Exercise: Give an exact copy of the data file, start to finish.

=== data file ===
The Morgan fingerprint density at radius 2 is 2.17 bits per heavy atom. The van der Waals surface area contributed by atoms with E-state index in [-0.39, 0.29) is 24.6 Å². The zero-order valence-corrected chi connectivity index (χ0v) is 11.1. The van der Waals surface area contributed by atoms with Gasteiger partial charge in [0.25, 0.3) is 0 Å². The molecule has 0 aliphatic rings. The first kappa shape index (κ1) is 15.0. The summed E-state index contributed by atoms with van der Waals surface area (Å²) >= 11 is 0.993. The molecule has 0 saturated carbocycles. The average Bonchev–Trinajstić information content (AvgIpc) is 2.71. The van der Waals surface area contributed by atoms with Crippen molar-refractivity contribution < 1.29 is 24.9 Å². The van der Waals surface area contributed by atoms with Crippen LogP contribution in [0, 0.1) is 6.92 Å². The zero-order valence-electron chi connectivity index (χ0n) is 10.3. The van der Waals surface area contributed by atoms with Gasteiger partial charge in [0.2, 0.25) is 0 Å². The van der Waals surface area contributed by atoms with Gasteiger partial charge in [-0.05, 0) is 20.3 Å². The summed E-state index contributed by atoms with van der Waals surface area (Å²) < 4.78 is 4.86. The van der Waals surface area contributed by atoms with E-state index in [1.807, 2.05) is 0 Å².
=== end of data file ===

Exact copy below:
The Morgan fingerprint density at radius 2 is 2.17 bits per heavy atom. The van der Waals surface area contributed by atoms with E-state index in [-0.39, 0.29) is 24.6 Å². The zero-order valence-corrected chi connectivity index (χ0v) is 11.1. The van der Waals surface area contributed by atoms with Gasteiger partial charge in [0.25, 0.3) is 0 Å². The molecule has 0 aliphatic rings. The first kappa shape index (κ1) is 15.0. The summed E-state index contributed by atoms with van der Waals surface area (Å²) >= 11 is 0.993. The molecule has 0 saturated carbocycles. The average Bonchev–Trinajstić information content (AvgIpc) is 2.71. The van der Waals surface area contributed by atoms with Crippen molar-refractivity contribution < 1.29 is 24.9 Å². The van der Waals surface area contributed by atoms with Crippen LogP contribution in [0, 0.1) is 6.92 Å². The zero-order valence-electron chi connectivity index (χ0n) is 10.3. The van der Waals surface area contributed by atoms with Gasteiger partial charge in [0.2, 0.25) is 0 Å². The van der Waals surface area contributed by atoms with Gasteiger partial charge in [-0.05, 0) is 20.3 Å². The summed E-state index contributed by atoms with van der Waals surface area (Å²) < 4.78 is 4.86. The van der Waals surface area contributed by atoms with E-state index in [1.807, 2.05) is 0 Å².